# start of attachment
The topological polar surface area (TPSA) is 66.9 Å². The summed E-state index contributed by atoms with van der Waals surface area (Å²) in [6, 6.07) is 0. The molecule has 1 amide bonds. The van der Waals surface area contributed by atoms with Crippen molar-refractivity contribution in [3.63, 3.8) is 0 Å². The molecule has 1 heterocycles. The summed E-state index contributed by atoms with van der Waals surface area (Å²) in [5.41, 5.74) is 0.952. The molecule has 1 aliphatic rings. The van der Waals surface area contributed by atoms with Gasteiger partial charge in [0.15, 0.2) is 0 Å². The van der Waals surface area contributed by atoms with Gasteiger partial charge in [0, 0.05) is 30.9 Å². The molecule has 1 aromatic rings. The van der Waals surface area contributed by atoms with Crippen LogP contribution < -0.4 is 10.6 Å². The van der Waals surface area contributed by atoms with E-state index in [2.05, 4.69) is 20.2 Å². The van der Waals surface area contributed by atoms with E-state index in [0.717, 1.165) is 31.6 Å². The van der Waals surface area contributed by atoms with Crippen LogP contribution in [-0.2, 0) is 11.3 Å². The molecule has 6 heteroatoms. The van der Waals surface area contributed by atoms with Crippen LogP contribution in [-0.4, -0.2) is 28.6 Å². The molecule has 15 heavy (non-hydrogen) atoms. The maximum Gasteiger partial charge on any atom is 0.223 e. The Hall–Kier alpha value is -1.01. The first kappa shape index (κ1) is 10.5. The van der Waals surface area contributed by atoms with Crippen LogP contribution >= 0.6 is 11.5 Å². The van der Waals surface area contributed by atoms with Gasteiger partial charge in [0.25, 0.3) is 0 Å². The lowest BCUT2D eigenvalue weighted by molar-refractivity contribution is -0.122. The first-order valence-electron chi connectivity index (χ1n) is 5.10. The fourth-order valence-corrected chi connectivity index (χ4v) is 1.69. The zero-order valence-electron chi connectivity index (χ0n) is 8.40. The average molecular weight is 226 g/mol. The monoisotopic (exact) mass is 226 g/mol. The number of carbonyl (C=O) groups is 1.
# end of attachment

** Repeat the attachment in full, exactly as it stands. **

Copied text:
The topological polar surface area (TPSA) is 66.9 Å². The summed E-state index contributed by atoms with van der Waals surface area (Å²) in [6, 6.07) is 0. The molecule has 1 amide bonds. The van der Waals surface area contributed by atoms with Crippen molar-refractivity contribution in [3.63, 3.8) is 0 Å². The molecule has 1 heterocycles. The summed E-state index contributed by atoms with van der Waals surface area (Å²) in [5.41, 5.74) is 0.952. The molecule has 1 aliphatic rings. The van der Waals surface area contributed by atoms with Gasteiger partial charge in [0.15, 0.2) is 0 Å². The van der Waals surface area contributed by atoms with Gasteiger partial charge in [0, 0.05) is 30.9 Å². The molecule has 1 aromatic rings. The van der Waals surface area contributed by atoms with Crippen LogP contribution < -0.4 is 10.6 Å². The van der Waals surface area contributed by atoms with E-state index in [2.05, 4.69) is 20.2 Å². The van der Waals surface area contributed by atoms with E-state index in [0.717, 1.165) is 31.6 Å². The van der Waals surface area contributed by atoms with Crippen LogP contribution in [-0.2, 0) is 11.3 Å². The molecule has 6 heteroatoms. The van der Waals surface area contributed by atoms with Crippen LogP contribution in [-0.4, -0.2) is 28.6 Å². The molecule has 15 heavy (non-hydrogen) atoms. The maximum Gasteiger partial charge on any atom is 0.223 e. The Hall–Kier alpha value is -1.01. The first kappa shape index (κ1) is 10.5. The van der Waals surface area contributed by atoms with Crippen LogP contribution >= 0.6 is 11.5 Å². The van der Waals surface area contributed by atoms with Gasteiger partial charge in [0.25, 0.3) is 0 Å². The lowest BCUT2D eigenvalue weighted by molar-refractivity contribution is -0.122. The first-order valence-electron chi connectivity index (χ1n) is 5.10. The fourth-order valence-corrected chi connectivity index (χ4v) is 1.69. The zero-order valence-electron chi connectivity index (χ0n) is 8.40. The average molecular weight is 226 g/mol. The monoisotopic (exact) mass is 226 g/mol. The number of carbonyl (C=O) groups is 1.